December 1 – The chartered plane that tragically crashed in Colombia wiping out virtually an entire Brazilian football team was running out of fuel, according to the pilot’s final words.
The disaster on Monday night killed 71 people, including 19 Chapecoense players, sending shock waves round the football world.
Only six on board survived, including three of the Chapecoense squad who had been en route to the biggest game in their history: the Copa Sudamericana final.
“Total failure, total electrical failure, without fuel,” Bolivian pilot Miguel Quiroga was chillingly heard telling the control tower at Medellin’s airport on crackly audio played by Colombian media as he requested urgent permission to land.
The aircraft subsequently slammed into a mountainside with only three players, a journalist and two crew members surviving, one of whom, Bolivian flight technician Erwin Tumiri, said he only saved himself by strict adherence to security procedure.
Of the three players who lived, goalkeeper Jackson Follmann was recovering after amputation of his right leg, doctors said. Another player, defender Helio Neto, remained in intensive care with severe trauma to his skull, thorax and lungs. Fellow defender Alan Ruschel had spinal surgery.
In both Medellin and Chapeco, fans paid their respects to the team which had been due to play Atletico Nacional in the first leg of Copa Sudamericana final while investigators from Brazil have joined Colombian counterparts to check two black boxes from the crash site. In the small city of Chapecó in remote southern Brazil, black and green ribbons, the team’s colours, were draped on fences, balconies and restaurant tables. Schools cancelled classes, and businesses closed, agency reports said.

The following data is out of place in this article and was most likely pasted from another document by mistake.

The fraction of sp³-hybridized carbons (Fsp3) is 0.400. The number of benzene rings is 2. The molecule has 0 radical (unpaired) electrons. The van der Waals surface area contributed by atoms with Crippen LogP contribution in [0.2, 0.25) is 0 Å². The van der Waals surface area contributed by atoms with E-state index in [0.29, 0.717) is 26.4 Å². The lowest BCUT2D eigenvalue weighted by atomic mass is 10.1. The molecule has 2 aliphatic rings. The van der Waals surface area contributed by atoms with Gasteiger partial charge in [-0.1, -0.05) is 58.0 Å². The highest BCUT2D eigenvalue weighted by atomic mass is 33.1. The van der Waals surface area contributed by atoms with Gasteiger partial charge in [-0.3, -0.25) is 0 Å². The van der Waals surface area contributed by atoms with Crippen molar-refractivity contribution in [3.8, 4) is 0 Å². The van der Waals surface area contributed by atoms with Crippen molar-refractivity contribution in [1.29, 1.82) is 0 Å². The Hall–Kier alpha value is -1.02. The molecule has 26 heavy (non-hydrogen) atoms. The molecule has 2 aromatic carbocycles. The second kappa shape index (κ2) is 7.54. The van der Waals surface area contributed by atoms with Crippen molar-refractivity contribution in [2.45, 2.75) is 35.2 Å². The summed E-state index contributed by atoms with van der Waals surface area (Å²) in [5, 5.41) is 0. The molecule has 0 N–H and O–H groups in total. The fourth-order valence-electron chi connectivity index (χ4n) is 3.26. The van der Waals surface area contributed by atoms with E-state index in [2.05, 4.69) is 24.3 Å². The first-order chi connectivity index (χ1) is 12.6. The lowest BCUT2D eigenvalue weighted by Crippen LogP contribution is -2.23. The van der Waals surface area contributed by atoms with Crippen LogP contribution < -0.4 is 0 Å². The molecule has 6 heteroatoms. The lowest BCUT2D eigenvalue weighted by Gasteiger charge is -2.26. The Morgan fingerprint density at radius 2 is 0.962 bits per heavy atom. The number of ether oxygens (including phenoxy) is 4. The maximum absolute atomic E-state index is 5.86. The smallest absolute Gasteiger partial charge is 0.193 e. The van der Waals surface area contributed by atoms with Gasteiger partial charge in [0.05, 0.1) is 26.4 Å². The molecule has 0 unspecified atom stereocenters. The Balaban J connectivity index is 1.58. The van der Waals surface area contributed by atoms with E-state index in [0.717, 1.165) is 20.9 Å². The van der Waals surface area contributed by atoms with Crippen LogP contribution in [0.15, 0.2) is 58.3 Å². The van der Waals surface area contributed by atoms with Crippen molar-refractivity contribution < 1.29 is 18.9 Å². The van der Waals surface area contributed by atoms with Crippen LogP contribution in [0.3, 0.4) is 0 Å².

Some have questioned why Chapecoense used a charter company instead of a commercial airline and why the plane did not have enough fuel for what was roughly a five-hour flight. The plane could have refuelled in the Colombian capital of Bogota, an hour’s flight away, but did not.
Chapecoense vice president Luiz Antonio Palaoro, said the LAMIA company had a solid track record of transporting soccer teams around South America without problems while LAMIA CEO Gustavo Vargas said it was at the pilot’s discretion whether to refuel en route.
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